WARNING: Use --illegal-access=warn to enable warnings of further illegal reflective access operations
WARNING: All illegal access operations will be denied in a future release
21/10/01 11:17:05 WARN NativeCodeLoader: Unable to load native-hadoop library for your platform... using builtin-java classes where applicable
Using Spark's default log4j profile: org/apache/spark/log4j-defaults.properties
Setting default log level to "WARN".
To adjust logging level use sc.setLogLevel(newLevel). For SparkR, use setLogLevel(newLevel).
21/10/01 11:17:06 WARN Utils: Service 'SparkUI' could not bind on port 4040. Attempting port 4041.
[Stage 2:===============>                                          (3 + 8) / 11]
+---+------+-----+
| id| fruit|price|
+---+------+-----+
|  0| apple|    2|
|  1|banana|    1|
|  2|orange|    3|
+---+------+-----+
[Stage 2:==========================================>               (8 + 3) / 11]

                                                                                

Link to fugue.

6.12.5. Version Your Pandas DataFrame with Delta Lake#

Hide code cell content
!pip install deltalake

Versioning your data is essential to undoing mistakes, preventing data loss, and ensuring reproducibility. Delta Lake makes it easy to version pandas DataFrames and review past changes for auditing and debugging purposes.

To version a pandas DataFrame with Delta Lake, start with writing out a pandas DataFrame to a Delta table.

import pandas as pd
import os
from deltalake.writer import write_deltalake

df = pd.DataFrame({"x": [1, 2, 3]})

# Write to a delta table 
table = "delta_lake"
os.makedirs(table, exist_ok=True)
write_deltalake(table, df)

Delta Lake stores the data in a Parquet file and maintains a transaction log that records the data operations, enabling time travel and versioning.

delta_lake:

 β”œβ”€β”€  0-4719861e-1d3a-49f8-8870-225e4e46e3a0-0.parquet  
 └──  _delta_log/ 
 β”‚  └────  00000000000000000000.json  

To load the Delta table as a pandas DataFrame, simply use the DeltaTable object:

from deltalake import DeltaTable

dt = DeltaTable(table)
dt.to_pandas()
x
0 1
1 2
2 3

Let’s see what happens when we append another pandas DataFrame to the Delta table.

df2 = pd.DataFrame({"x": [8, 9, 10]})

write_deltalake(table, df2, mode="append")
# Create delta table
dt = DeltaTable(table)
print(dt.to_pandas().to_markdown())
|    |   x |
|---:|----:|
|  0 |   1 |
|  1 |   2 |
|  2 |   3 |
|  3 |   8 |
|  4 |   9 |
|  5 |  10 |

Our Delta table now has two versions. Version 0 contains the initial data and Version 1 includes the data that was appended.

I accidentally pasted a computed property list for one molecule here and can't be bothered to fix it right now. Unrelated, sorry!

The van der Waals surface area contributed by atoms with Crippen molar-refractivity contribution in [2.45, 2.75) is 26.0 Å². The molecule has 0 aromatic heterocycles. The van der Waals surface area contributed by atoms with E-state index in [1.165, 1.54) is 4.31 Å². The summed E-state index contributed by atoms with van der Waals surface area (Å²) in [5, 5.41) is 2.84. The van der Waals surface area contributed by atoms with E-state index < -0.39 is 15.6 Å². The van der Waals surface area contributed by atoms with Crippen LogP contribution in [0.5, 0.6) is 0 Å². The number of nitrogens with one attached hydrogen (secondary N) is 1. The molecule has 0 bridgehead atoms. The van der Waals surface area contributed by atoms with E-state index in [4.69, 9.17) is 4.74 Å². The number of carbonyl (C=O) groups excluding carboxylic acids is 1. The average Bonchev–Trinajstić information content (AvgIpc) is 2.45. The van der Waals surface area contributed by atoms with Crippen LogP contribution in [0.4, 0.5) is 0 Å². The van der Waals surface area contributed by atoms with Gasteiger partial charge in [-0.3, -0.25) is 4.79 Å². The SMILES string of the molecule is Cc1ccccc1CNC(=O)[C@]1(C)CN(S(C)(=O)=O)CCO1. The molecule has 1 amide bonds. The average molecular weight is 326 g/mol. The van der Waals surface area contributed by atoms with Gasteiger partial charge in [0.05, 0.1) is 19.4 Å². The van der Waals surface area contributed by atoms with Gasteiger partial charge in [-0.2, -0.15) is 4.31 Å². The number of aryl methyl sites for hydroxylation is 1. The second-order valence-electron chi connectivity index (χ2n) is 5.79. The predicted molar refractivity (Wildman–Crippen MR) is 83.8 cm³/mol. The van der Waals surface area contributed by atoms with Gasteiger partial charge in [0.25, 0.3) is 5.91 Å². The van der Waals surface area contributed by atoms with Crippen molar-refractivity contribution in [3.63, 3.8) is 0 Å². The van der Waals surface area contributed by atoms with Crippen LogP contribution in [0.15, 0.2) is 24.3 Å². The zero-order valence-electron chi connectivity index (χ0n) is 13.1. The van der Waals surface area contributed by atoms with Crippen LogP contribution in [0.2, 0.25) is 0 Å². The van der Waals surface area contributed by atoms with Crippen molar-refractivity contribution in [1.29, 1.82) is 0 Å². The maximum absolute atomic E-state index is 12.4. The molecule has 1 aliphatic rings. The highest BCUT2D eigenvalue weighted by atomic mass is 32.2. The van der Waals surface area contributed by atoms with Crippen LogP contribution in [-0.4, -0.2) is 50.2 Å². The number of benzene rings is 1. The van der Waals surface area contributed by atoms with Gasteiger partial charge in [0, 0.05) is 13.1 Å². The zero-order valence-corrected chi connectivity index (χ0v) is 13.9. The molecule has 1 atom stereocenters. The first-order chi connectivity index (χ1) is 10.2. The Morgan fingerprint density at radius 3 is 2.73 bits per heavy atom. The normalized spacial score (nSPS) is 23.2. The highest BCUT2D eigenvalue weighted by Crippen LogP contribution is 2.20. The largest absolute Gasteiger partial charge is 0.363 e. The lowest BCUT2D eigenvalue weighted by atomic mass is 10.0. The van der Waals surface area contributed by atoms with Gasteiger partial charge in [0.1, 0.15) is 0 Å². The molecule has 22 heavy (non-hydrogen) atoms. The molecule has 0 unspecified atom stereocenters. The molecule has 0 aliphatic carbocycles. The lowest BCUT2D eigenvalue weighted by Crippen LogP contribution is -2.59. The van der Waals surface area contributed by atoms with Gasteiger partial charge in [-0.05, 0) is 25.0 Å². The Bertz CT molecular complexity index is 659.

To get the metadata of files that currently make up the current table such as creation time, size, and statistics, call the get_add_actions method.

print(dt.get_add_actions(flatten=True).to_pandas())
                                               path  size_bytes   
0  0-a6738752-efca-4577-8cbf-9c69b404f2ee-0.parquet        1654  \
1  1-7a6df896-715a-4d4a-b210-b12e3fe57bc6-0.parquet        1654   

        modification_time  data_change  num_records  null_count.x  min.x   
0 2023-06-21 14:07:14.479         True            3             0      1  \
1 2023-06-21 14:07:18.657         True            3             0      8   

   max.x  
0      3  
1     10  

To access prior versions, simply specify the version number when loading the Delta table:

# Read Version 0 of the dataset
dt0 = DeltaTable(table, version=0)
dt0.to_pandas()
x
0 1
1 2
2 3

Link to delta-rs.

6.12.6. Optimize Query Speed with Data Partitioning#

Partitioning data allows queries to target specific segments rather than scanning the entire table, which speeds up data retrieval.

The following code uses Delta Lake to select partitions from a pandas DataFrame. Partitioned data loading is approximately 24.5 times faster than loading the complete dataset and then querying a particular subset

import pandas as pd
from deltalake.writer import write_deltalake
from deltalake import DeltaTable
from datetime import datetime
import numpy as np
# Create a DataFrame with hourly sales data for 2 million records
np.random.seed(0)  # For reproducibility

start_date = datetime(2023, 1, 1)
end_date = datetime(2023, 8, 31)
date_range = pd.date_range(start_date, end_date, freq='H')

data = {
    'datetime': date_range,
    'value': np.random.randint(100, 1000, len(date_range))
}

df = pd.DataFrame(data)
df['month'] = df['datetime'].dt.month
df['day'] = df['datetime'].dt.day
df['hour'] = df['datetime'].dt.hour
df[["month", "day", "hour", "value"]].head(5)
month day hour value
0 1 1 0 784
1 1 1 1 659
2 1 1 2 729
3 1 1 3 292
4 1 1 4 935
# Write to a Delta table
table_path = 'delta_lake'
write_deltalake(table_path, df)
%%timeit
# Load the data from the Delta table
DeltaTable(table_path).to_pandas().query("month == 1 & day == 1")
79.2 ms Β± 2.62 ms per loop (mean Β± std. dev. of 7 runs, 1 loop each)
# Write to a Delta table
table_path = "delta_lake2"
write_deltalake(table_path, df, partition_by=["month", "day"])
%%timeit
# Load the data from the Delta table
DeltaTable(table_path).to_pandas([("month", "=", "1"), ("day", "=", "1")])
3.23 ms Β± 181 Β΅s per loop (mean Β± std. dev. of 7 runs, 100 loops each)

Link to delta-rs.

6.12.7. Overwrite Partitions of a pandas DataFrame#

Hide code cell content
!pip install deltalake

If you need to modify a specific subset of your pandas DataFrame, such as yesterday’s data, it is not possible to overwrite only that partition. Instead, you have to load the entire DataFrame into memory as a workaround solution.